“I’m good. You’re in charge, Ezra.” Owen handed him the television remote and waited for him to choose something. He was unsure if Owen would mind watching Jessica Jones for the third time. A girl who can’t tell the general public about the things she can do, but she goes on living her life anyway. Would Owen be Ezra’s confidant like Jessica had Trish Walker? It wasn’t like Ezra hadn’t thought about telling Owen, and even if Ezra could never do anything to hurt Owen, he was always afraid of how he could react. He waited for his inner voice to stop debating and finally, he selected the show and Owen didn’t make as much as a peep of discontent. He sat there and watched the opening credits with Ezra.

Ezra, focused on the show, did not realize that Owen had slid his hand across the couch cushion and touched his fingers. Ezra didn’t feel it. Owen moved further up his hand and Ezra finally noticed.

“Oh, I’m sorry. I didn’t know your hand was there,” Owen apologized, embarrassed once again.

“You’re fine, Owen.”

They both sank back into the show and Owen went back at it with his hand, dancing across Ezra’s. But this time, Ezra was surprised more than anything and the shock of the unexpected caused Ezra to lose control for a moment and the television went black and Owen ripped his hand back and pulled it behind his back.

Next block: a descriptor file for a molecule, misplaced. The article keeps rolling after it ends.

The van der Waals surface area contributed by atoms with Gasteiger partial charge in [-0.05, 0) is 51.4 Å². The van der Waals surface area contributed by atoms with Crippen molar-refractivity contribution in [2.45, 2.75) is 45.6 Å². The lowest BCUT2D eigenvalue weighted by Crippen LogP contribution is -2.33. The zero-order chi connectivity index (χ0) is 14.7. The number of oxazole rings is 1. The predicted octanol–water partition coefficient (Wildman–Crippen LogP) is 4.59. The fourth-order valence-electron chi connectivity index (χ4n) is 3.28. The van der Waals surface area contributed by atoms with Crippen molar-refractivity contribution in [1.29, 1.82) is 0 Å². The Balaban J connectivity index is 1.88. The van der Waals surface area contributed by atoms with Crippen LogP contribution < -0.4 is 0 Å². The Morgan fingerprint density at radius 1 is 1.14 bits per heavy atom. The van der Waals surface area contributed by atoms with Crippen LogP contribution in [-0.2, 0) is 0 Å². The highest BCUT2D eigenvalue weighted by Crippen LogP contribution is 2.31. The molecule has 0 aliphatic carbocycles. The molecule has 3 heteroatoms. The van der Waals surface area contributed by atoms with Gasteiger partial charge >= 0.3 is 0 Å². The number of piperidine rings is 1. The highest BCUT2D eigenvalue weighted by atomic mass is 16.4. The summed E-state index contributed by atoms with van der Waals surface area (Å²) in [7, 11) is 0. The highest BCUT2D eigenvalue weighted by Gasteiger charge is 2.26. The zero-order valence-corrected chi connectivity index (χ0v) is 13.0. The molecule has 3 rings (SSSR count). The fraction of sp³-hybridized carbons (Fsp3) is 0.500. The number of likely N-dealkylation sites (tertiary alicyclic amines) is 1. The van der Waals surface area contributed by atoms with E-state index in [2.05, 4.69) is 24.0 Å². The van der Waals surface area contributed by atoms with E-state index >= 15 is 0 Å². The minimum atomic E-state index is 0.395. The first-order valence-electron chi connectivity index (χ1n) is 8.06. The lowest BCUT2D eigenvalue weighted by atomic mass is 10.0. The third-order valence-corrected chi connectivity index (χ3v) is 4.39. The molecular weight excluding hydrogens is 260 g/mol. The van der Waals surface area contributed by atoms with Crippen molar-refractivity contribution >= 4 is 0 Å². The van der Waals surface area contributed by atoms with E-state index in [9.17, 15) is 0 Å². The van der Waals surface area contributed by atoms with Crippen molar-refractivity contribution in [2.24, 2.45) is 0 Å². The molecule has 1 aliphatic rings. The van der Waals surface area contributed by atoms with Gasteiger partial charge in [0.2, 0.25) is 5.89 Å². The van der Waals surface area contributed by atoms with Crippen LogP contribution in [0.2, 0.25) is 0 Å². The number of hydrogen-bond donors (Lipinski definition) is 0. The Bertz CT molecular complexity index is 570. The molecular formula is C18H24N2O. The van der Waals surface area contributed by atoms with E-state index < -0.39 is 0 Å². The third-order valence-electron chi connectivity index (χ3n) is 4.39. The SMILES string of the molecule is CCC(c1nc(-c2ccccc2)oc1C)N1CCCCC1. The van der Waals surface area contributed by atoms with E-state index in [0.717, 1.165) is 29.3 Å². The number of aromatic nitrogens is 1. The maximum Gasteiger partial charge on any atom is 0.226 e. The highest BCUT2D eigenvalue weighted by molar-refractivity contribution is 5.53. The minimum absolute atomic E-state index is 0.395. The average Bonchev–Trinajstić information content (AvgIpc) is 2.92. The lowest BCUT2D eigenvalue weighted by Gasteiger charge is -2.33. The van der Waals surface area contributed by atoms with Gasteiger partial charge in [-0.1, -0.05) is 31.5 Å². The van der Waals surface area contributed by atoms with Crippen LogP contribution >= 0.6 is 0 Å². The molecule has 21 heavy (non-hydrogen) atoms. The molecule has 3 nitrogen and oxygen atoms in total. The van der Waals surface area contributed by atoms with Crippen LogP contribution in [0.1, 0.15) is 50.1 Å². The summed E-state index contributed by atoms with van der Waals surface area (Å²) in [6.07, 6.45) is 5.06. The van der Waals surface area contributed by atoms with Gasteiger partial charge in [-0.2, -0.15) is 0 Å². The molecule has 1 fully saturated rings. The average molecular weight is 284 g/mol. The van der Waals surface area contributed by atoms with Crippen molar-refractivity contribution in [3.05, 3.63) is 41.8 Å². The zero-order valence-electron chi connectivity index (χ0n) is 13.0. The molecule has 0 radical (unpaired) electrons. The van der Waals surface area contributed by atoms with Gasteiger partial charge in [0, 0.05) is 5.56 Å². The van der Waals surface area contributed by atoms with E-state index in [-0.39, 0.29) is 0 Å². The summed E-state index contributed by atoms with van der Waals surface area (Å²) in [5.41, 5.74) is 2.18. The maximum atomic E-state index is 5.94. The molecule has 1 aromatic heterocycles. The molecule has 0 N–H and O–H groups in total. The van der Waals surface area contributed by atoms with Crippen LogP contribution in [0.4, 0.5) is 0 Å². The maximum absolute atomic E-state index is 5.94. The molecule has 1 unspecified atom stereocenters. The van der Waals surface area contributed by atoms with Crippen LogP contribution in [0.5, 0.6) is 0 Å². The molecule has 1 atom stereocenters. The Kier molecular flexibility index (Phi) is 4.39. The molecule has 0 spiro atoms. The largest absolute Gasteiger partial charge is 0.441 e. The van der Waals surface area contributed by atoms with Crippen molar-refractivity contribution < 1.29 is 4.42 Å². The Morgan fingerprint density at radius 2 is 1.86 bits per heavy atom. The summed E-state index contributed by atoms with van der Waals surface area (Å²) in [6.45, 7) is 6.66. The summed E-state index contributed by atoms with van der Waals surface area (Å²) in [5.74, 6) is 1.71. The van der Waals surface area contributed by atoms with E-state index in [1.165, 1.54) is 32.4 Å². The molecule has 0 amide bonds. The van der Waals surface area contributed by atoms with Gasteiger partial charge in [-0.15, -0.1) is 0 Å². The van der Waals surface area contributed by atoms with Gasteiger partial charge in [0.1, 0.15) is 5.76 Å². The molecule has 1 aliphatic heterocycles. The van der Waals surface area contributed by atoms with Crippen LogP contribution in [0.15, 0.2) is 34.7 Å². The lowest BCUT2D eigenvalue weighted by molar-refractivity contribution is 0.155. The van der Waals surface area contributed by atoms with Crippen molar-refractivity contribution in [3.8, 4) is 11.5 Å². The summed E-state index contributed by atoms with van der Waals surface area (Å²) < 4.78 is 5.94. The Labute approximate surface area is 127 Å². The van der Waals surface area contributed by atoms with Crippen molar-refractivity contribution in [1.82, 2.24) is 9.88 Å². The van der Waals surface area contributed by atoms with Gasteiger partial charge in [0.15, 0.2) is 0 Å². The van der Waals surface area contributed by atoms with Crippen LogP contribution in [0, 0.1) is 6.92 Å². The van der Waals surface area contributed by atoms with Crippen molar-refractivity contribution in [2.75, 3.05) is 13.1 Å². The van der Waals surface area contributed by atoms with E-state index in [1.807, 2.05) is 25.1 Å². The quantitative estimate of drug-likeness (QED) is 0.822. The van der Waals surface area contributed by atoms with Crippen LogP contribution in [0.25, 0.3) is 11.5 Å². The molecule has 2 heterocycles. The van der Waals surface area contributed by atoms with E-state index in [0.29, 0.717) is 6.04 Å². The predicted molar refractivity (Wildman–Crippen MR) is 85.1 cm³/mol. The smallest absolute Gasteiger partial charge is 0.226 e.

“What happened?” Owen asked. He grabbed up the remote and pressed the power button, and he kept pressing the button but nothing happened. “What the hell is going on?”

In a panic, Ezra stood and he was flustered. “I can fix this. I can fix it, Owen.”

Owen looked confused for a moment, but he let Ezra look at the back of the television and have the remote. The TV was still plugged in, but Ezra knew already that it was his fault. He pressed his palm to the back of the television itself and he thought. He pressed harder and heard the rough tone of Krysten Ritter’s voiceover as she set up the audience for what the show was about.

“It just came unplugged,” Ezra lied. He studied the features of Owen’s face and he found nothing but disappointment. If Ezra could read thoughts, this was one of the only times he’d be thankful for it.

“You know, I’m not in the mood for Jessica right now,” Owen said, echoing the disappointment Ezra discovered.

“What’s wrong?”

“I’m not in the mood, Ezra. Let the others know that I’m not going to come to dinner.”

Ezra thought for a second. Was there anything that he could actually do? He wasn’t going to push Owen into divulging his secrets, but Ezra had a way in mind. He didn’t say anything to stop him from trudging down the hallway and closing his bedroom door behind him. Ezra stopped the show and followed Owen’s lead. He slipped into the room and sat on the loveseat next to his friend’s bed. Owen didn’t roll to face him.

“Tell me what’s going on, Owen,” Ezra said with a soft voice.